Fate of Kane County property tax hike hinges on upcoming budget vote
Editor's note: This story has been updated to correct the difference between county reserves and the amount the county needs in reserve per its own financial policies.
With only a few weeks remaining in the budget year, Kane County officials signaled this week they favor a property tax increase over a gas tax hike to plug a 2024 budget hole.
County board members spent the past few years debating a variety of ways to solve future spending needs - primarily a payroll that regularly sees employees leave for similar but better-paying jobs in neighboring counties. But a windfall of federal COVID-19 relief money delayed the need for any immediate decisions.
With the brunt of the pandemic over, and the federal cash infusion dwindling, the county board returned its attention in recent months to seeking long-term solutions for how to pay its bills and fund raises for county employees.
Possible solutions include a property tax hike, a county gas tax increase, spending down remaining savings and placing a new county retail sales tax on ballots. Each of those has pluses in terms of how much money they would net the county - counterbalanced by minuses of how much they would cost taxpayers.
A contingent of local residents, organized in part by the Kane County Republican Party and local libertarians, have rallied against any tax increases throughout most of the budget discussion. And they've signaled payback for higher taxes will come the next time county board members are up for reelection.
Those voices appeared to resonate this week as attempts to include a gas tax hike (from the current 4.7 cents per gallon up to 8 cents per gallon) into the 2024 budget failed by large margins.
"That would be a 70% increase in the county motor fuel tax for all people who buy gas in Kane County," said county board member Bill Lenert, one of the leading voices against the tax. "That amounts to over $30 per year. This really isn't an option for people. If you have a car, you are going to pay the additional tax. That, on top of a property tax increase, is substantial enough that I think our taxpayers are being burdened in a way that is going to create a hardship on many people."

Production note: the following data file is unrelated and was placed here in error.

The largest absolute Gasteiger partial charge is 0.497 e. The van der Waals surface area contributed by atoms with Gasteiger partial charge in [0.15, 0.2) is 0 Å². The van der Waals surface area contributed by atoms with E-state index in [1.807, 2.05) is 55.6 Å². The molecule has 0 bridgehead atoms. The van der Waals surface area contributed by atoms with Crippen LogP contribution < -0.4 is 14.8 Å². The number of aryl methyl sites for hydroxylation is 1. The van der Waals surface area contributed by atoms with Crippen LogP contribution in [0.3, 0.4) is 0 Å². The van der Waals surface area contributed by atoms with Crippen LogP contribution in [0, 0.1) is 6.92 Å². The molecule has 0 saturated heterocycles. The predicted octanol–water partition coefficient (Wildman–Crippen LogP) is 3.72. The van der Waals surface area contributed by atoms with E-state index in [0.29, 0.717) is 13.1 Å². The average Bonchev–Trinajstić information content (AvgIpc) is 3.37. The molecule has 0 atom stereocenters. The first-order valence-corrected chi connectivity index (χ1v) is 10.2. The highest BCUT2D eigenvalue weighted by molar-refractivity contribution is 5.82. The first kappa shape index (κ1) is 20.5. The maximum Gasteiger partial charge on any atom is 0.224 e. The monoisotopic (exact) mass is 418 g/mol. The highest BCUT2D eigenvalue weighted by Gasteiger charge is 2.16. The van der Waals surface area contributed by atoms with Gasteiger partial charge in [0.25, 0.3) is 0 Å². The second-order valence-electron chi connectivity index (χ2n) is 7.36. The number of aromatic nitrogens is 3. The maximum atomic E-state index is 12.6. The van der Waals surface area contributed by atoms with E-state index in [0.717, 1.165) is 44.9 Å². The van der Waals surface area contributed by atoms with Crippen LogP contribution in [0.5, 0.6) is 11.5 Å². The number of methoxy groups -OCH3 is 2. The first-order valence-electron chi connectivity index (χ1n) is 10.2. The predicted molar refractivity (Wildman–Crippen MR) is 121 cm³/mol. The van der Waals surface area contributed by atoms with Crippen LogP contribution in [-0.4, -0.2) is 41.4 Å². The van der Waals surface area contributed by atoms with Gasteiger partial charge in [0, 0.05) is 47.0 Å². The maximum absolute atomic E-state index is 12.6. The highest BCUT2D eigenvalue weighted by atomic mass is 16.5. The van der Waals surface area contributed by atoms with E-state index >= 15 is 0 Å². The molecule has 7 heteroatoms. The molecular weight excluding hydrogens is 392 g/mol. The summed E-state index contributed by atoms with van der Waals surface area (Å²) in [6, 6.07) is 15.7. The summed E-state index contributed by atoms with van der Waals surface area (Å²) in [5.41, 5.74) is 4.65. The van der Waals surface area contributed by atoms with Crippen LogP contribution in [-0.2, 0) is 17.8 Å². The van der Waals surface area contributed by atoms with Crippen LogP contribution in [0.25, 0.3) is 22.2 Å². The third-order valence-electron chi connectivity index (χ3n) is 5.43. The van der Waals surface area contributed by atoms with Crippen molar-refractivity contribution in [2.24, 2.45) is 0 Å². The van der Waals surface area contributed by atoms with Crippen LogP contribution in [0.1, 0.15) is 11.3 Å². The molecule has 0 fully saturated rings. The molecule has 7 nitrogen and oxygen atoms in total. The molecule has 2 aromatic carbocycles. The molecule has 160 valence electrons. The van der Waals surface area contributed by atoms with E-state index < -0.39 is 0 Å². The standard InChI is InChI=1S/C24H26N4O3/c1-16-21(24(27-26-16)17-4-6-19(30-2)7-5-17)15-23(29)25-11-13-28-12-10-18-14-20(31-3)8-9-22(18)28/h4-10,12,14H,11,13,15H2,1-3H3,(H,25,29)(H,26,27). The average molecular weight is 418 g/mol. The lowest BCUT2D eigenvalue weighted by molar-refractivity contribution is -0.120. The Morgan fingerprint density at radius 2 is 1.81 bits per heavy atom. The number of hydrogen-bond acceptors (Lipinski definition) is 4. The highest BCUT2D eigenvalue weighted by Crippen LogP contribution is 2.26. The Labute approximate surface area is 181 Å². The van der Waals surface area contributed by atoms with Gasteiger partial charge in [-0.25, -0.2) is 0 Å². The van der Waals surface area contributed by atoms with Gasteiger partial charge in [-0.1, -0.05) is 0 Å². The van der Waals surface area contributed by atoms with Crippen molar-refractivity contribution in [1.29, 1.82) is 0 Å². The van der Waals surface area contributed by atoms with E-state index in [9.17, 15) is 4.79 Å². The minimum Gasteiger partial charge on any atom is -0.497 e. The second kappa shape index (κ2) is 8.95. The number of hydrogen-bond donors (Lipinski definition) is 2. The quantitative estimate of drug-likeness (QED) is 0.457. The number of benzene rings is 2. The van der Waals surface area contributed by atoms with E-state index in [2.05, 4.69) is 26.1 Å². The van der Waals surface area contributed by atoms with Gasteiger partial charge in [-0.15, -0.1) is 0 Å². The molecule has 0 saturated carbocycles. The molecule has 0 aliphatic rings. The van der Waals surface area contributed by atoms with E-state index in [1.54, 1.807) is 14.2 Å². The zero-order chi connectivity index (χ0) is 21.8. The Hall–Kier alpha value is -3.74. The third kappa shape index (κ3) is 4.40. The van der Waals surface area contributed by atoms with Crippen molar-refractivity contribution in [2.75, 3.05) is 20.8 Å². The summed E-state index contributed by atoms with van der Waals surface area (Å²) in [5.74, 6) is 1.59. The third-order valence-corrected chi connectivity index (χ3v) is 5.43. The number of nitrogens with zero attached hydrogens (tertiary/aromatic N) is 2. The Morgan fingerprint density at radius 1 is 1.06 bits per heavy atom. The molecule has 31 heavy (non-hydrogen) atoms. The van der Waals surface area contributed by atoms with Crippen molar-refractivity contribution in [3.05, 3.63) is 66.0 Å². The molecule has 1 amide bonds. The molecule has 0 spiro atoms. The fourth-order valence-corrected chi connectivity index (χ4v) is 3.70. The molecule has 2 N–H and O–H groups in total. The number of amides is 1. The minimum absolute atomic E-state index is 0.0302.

Despite a push for the tax by county board member Vern Tepe and county board chair Corinne Pierog, the gas tax increase failed in committee and will not be part of the 2024 budget that will be before the full board for a final vote later this month.
But a property tax increase that would see the average Kane County homeowner paying between $12 and $15 more to the county next year is still on the table.
Supporters of the property tax increase say the $2.5 million in new money it will generate will help resolve the county's projected budget deficit for 2024. The budget plan already calls for using $9.7 million in reserves to plug the hole. Without the property tax hike, the county would need to dip into the reserves to the tune of about $12 million.
Republicans, which control only eight votes on the 24-member county board, have also labeled the property tax increase as unnecessary. That belief stems from the $85 million in savings the county has in its general fund, $55 million more than the county needs in reserve per its own financial policies.
But Democrats on the board point to that evaporating pool of savings as evidence that the county will need some kind of cash infusion in the near future.
"Can we get by for another year? Yeah," Tepe told his fellow board members. "But we are just kicking the can down the road. If we are afraid to face the hard issues, shame on us."
In committee, the pending property tax increase made it to the final draft budget with a 7-4 vote. It will need at least six more supporters when it gets to the full county board.
Several county board members, including a mix of Republicans and Democrats, have a different plan in mind. That plan involves no tax increases in 2024 but pursuing the creation of a new county retail sales tax. That plan has the potential to generate more ongoing revenue than either a gas or property tax hike. But it will need voter approval via a referendum.
The county board must put a 2024 budget plan in place before the current fiscal year ends on Nov. 30. The discussion of a new retail sales tax will start in December.